Hello, my adoring readers! Well, as the snow has finally relented and people have stopped foaming at the mouth with stories of snow, I want to discuss my evolving views on the issue of parking spot "dibs." For those of you who are not from Chicago, after a big snowstorm in the city, many people will dig themselves out of their parking spot and then put random assortments of junk - usually lawn chairs, garbage cans, or bins of various kinds - in the spot to call dibs for when they return. The thought is that since they took the time to dig out this spot, it is rightfully theirs until the snow is cleared. Here's a picture of dibs in action.
Now, at first this seemed fair to me; if you are going to take the time to dig a spot out, you should have it for a while. Also, since I have the luxury of having a parking lot to park in, I didn't feel that it was right for me to have a strong opinion one way or the other. However, this changed when I began trying to visit people in other areas of the city. Nothing is more frustrating than circling endlessly around city blocks looking at crappy lawn furniture and bins sitting in spaces that could be taken by the cars they were meant for. My new position is this: Shoveling out your spot entitles you to one thing: getting out of said spot (I know, two colons in one sentence is weird). If you want to always have a spot you can: 1) pay for a spot in a parking lot or 2) fill out the necessary permits and build a garage. Then, you can fill that personal spot with all the assorted lawn furniture you want. Heck, you can sleep in it for all I care.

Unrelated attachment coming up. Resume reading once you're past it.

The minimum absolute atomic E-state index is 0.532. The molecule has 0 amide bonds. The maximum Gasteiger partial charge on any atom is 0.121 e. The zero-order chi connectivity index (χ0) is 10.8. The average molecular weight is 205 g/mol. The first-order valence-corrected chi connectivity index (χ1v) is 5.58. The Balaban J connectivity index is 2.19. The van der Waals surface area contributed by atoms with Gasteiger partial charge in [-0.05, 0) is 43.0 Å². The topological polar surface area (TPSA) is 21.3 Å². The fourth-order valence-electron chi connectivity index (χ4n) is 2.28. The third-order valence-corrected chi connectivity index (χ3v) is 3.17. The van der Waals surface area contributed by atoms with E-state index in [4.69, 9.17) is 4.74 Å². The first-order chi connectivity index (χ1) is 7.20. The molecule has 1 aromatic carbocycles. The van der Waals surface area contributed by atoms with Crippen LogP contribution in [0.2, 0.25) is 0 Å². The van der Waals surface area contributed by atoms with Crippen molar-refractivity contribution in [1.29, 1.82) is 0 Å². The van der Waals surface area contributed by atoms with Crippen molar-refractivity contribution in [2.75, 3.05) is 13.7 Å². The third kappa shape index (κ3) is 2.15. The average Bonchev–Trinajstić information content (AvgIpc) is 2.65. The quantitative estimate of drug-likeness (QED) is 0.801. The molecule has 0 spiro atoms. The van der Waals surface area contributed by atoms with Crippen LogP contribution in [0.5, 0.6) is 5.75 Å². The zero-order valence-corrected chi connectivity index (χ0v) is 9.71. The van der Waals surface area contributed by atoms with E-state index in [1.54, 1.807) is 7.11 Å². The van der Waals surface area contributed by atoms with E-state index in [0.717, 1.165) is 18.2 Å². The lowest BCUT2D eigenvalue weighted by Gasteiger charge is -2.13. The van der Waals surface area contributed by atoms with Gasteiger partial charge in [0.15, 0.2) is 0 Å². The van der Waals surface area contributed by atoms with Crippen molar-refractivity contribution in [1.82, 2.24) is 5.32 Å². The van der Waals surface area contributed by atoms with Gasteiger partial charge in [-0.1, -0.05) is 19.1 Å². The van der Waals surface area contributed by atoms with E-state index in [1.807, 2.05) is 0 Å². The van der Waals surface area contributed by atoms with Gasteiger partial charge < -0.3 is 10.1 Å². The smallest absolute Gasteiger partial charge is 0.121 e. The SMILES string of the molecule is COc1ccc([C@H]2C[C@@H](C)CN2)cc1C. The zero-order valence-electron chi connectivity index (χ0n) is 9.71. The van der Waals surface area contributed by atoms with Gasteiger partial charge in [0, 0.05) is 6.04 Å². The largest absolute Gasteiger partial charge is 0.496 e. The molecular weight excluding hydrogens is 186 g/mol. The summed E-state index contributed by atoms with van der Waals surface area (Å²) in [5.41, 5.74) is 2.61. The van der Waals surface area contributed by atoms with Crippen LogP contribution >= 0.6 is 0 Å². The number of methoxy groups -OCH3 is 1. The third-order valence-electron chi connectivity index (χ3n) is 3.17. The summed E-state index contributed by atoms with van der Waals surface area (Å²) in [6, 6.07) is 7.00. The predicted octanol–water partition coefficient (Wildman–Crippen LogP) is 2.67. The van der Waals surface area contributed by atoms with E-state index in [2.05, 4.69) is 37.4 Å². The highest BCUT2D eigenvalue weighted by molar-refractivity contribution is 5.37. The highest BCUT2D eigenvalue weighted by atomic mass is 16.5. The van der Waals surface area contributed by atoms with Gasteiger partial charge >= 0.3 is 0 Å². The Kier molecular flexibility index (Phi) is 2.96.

So, today I was daydreaming of spending my afternoon walking the cities of north Chicago throwing people's assorted spot-saving paraphernalia into the sidewalks and opening up the hundreds of saved parking spots to the masses. I chose not to do this because:
1. I didn't want to get beaten senselessly by a mob of angry Chicagoans.
2. I think it might have thrown the city of Chicago into a dystopian nightmare of looting and general rioting as people took revenge on the cars that had the audacity to move their dibs garbage. In my mind it involved zombies; I don't know where they came from in this scenario, but they're there now, so you'll have to deal with them.
3. Most importantly, it was Sunday afternoon, and Sunday afternoon is nap time.
Your welcome for sparing Chicago of all this unnecessary zombie violence. My laziness (I'm a slothful 9 on the enneagram after all) has probably spared many a post-apocalpytic nightmare.
The Super Bowl just ended. I am happy that Aaron Rogers won, happy that Ben Roethlisberger did not win, sad the rest of the Packers won, and sad the rest of the Steelers lost. My favorite commercial had to be the Bridgestone Tire commercial where the driver avoids a beaver who returns the favor by blocking his entrance onto a collapsed bridge over a raging river. The fist pump to the chest is what got me.
Well, Midwinter was great, but I can't say I'm ready for school to begin again. I feel like I should be done after those strenuous first two weeks. In good news, I have two chapters of my thesis completed, a third in rough draft form, and another paper almost finished. I'm feeling like things are coming together.
Okay, hypothetically if I was having to choose between being a pastor and a professor, which would you pick for me?